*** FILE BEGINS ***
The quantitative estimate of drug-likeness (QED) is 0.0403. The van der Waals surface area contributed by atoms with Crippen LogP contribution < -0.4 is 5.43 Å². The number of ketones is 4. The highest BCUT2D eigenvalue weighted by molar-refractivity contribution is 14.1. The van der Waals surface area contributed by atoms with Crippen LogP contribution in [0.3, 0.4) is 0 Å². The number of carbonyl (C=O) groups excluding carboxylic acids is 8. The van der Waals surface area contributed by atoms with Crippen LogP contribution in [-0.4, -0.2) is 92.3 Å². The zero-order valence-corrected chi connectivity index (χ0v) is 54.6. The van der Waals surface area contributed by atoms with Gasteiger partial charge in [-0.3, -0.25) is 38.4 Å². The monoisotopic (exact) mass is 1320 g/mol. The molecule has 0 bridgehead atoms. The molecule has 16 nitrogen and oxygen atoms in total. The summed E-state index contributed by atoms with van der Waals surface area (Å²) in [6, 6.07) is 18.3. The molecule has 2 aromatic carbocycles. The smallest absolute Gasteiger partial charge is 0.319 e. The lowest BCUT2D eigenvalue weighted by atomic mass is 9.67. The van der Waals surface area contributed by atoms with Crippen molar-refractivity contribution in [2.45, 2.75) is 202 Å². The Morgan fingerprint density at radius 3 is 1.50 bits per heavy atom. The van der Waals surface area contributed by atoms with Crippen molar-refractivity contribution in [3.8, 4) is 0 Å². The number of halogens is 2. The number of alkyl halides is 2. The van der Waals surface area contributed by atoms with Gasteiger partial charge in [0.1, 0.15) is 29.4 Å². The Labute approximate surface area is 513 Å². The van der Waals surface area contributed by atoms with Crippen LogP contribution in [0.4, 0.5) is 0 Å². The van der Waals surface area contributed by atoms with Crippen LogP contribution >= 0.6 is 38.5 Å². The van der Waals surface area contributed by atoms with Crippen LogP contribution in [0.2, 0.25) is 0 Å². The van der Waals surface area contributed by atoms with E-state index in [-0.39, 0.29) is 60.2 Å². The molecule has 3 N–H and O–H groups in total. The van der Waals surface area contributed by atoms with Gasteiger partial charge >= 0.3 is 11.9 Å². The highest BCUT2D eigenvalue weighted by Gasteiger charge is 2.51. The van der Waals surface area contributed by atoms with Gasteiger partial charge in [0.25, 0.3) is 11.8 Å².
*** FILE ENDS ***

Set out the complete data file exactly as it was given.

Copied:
The quantitative estimate of drug-likeness (QED) is 0.0403. The van der Waals surface area contributed by atoms with Crippen LogP contribution < -0.4 is 5.43 Å². The number of ketones is 4. The highest BCUT2D eigenvalue weighted by molar-refractivity contribution is 14.1. The van der Waals surface area contributed by atoms with Crippen LogP contribution in [0.3, 0.4) is 0 Å². The number of carbonyl (C=O) groups excluding carboxylic acids is 8. The van der Waals surface area contributed by atoms with Crippen LogP contribution in [-0.4, -0.2) is 92.3 Å². The zero-order valence-corrected chi connectivity index (χ0v) is 54.6. The van der Waals surface area contributed by atoms with Gasteiger partial charge in [-0.3, -0.25) is 38.4 Å². The monoisotopic (exact) mass is 1320 g/mol. The molecule has 0 bridgehead atoms. The molecule has 16 nitrogen and oxygen atoms in total. The summed E-state index contributed by atoms with van der Waals surface area (Å²) in [6, 6.07) is 18.3. The molecule has 2 aromatic carbocycles. The smallest absolute Gasteiger partial charge is 0.319 e. The lowest BCUT2D eigenvalue weighted by atomic mass is 9.67. The van der Waals surface area contributed by atoms with Crippen molar-refractivity contribution in [2.45, 2.75) is 202 Å². The Morgan fingerprint density at radius 3 is 1.50 bits per heavy atom. The van der Waals surface area contributed by atoms with Crippen molar-refractivity contribution in [3.8, 4) is 0 Å². The number of halogens is 2. The number of alkyl halides is 2. The van der Waals surface area contributed by atoms with Gasteiger partial charge in [0.1, 0.15) is 29.4 Å². The Labute approximate surface area is 513 Å². The van der Waals surface area contributed by atoms with Crippen LogP contribution in [0.4, 0.5) is 0 Å². The van der Waals surface area contributed by atoms with Crippen LogP contribution >= 0.6 is 38.5 Å². The van der Waals surface area contributed by atoms with Crippen LogP contribution in [0.2, 0.25) is 0 Å². The van der Waals surface area contributed by atoms with E-state index in [-0.39, 0.29) is 60.2 Å². The molecule has 3 N–H and O–H groups in total. The van der Waals surface area contributed by atoms with Gasteiger partial charge >= 0.3 is 11.9 Å². The highest BCUT2D eigenvalue weighted by Gasteiger charge is 2.51. The van der Waals surface area contributed by atoms with Gasteiger partial charge in [0.25, 0.3) is 11.8 Å².